August 30, 2017. Watercolor and ink. I have been trying different variations of this image over a week, since recently seeing a roseate spoonbill bird. I’m grateful to a friend who gave me the advice that if one of her paintings isn’t working, she takes that as freedom to really have at it, to feel there’s nothing to lose in trying new things on top of the old brushstrokes.
Watercolor has always inspired me to caution more than drama, but since first hearing that advice, I’ve noticed that this is what many other artists further along in their development than me do — if a painting isn’t working, they paint on top of it, scrape layers off, pull up layers of paint until they get to the white of the paper. I have even heard one artist say that this, the layers and layers, the complexity, is what makes the painting valuable. It shows the work. I’m not sure that’s always the case; surely some of the most beautiful paintings include the simplest and mostly lightly touched.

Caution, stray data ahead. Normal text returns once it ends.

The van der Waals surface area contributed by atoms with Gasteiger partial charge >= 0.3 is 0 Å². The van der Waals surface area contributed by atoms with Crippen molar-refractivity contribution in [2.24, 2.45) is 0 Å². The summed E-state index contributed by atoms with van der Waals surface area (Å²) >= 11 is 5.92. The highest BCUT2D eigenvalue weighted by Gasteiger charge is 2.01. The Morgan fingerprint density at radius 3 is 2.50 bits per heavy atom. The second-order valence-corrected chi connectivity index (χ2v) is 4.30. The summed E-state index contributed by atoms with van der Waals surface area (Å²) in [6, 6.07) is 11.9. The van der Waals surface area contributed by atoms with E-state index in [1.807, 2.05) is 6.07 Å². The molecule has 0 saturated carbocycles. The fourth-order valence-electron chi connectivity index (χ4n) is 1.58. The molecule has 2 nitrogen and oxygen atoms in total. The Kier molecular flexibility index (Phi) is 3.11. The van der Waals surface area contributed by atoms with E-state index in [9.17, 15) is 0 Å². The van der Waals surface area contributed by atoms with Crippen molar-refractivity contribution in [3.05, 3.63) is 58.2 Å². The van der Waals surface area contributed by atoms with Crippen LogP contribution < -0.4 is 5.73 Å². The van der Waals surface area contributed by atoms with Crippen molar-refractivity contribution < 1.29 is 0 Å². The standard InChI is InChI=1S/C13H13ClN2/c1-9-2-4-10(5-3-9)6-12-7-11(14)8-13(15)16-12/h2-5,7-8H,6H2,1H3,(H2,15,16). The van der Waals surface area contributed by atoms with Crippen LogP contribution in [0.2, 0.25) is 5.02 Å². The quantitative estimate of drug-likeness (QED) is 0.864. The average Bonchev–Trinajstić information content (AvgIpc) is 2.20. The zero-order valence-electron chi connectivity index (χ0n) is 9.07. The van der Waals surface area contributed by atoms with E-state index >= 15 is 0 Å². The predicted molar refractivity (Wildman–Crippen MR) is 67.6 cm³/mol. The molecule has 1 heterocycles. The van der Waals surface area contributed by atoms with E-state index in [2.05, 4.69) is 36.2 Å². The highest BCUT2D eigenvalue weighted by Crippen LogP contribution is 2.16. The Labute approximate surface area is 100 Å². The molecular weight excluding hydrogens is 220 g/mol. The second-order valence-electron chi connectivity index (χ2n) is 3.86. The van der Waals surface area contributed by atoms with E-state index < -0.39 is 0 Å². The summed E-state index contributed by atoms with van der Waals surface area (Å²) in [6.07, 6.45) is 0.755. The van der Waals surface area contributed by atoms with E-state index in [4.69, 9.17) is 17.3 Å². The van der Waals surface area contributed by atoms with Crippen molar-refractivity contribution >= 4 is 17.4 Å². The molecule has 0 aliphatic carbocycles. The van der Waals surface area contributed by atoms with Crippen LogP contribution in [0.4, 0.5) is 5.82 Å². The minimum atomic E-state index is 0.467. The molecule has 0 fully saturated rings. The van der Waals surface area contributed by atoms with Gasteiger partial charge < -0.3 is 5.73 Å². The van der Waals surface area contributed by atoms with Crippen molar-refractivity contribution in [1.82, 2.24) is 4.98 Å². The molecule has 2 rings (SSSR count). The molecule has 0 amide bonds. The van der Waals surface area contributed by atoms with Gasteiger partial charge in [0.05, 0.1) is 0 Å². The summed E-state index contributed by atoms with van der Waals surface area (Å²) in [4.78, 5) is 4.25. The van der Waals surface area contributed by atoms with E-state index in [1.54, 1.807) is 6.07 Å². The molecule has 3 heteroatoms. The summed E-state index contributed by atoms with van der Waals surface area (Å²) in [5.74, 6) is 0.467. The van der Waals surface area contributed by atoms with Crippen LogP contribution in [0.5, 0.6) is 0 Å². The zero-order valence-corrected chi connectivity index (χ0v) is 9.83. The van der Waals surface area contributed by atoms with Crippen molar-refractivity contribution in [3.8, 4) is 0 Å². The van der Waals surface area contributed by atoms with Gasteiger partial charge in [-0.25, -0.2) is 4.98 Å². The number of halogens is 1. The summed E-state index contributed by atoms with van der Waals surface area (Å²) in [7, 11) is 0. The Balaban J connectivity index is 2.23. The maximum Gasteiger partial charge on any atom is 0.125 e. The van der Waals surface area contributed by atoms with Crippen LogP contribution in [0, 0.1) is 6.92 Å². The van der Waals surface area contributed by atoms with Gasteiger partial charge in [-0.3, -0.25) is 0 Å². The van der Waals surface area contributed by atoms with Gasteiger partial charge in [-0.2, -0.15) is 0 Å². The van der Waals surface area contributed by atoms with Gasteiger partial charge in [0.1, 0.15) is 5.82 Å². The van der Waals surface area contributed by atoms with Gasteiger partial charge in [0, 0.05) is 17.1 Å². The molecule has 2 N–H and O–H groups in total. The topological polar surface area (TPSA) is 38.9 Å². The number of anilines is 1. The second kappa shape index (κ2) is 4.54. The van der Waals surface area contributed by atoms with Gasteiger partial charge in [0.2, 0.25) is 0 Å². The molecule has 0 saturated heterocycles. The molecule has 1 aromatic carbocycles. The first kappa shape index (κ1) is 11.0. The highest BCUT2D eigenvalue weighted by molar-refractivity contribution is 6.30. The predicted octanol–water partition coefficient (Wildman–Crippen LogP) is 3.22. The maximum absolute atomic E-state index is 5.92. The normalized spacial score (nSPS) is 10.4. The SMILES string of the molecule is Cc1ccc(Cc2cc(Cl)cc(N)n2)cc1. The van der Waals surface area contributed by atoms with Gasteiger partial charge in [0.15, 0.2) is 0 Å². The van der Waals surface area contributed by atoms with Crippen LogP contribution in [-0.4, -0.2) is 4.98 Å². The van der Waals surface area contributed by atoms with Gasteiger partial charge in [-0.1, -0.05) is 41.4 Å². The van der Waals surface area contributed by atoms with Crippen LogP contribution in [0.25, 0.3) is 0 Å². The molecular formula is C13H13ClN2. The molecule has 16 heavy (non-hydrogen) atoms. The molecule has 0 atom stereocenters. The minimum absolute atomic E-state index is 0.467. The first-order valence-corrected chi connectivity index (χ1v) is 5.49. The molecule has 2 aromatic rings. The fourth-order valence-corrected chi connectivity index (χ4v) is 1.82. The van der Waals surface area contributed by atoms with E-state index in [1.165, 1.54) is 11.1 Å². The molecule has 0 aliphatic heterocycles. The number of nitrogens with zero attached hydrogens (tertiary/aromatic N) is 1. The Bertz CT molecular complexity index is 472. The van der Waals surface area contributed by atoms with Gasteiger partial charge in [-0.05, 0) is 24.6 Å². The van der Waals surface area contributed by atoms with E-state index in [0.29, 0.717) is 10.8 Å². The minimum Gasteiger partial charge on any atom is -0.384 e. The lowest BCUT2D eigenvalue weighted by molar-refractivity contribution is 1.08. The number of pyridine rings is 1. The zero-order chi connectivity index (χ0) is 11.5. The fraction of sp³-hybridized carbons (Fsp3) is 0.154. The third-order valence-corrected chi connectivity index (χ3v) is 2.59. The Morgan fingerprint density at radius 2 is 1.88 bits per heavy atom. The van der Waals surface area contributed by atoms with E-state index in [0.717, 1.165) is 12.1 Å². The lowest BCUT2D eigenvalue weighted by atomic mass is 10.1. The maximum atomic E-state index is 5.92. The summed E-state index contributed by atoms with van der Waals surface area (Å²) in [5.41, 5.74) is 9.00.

But I’m trying to gently nudge myself towards being comfortable messing it up a bit (or more than a bit!), resisting neatness and precision to see what can emerge with less restraint. I’m calling this painting finished, but that process of loosening up is for sure an ongoing challenge.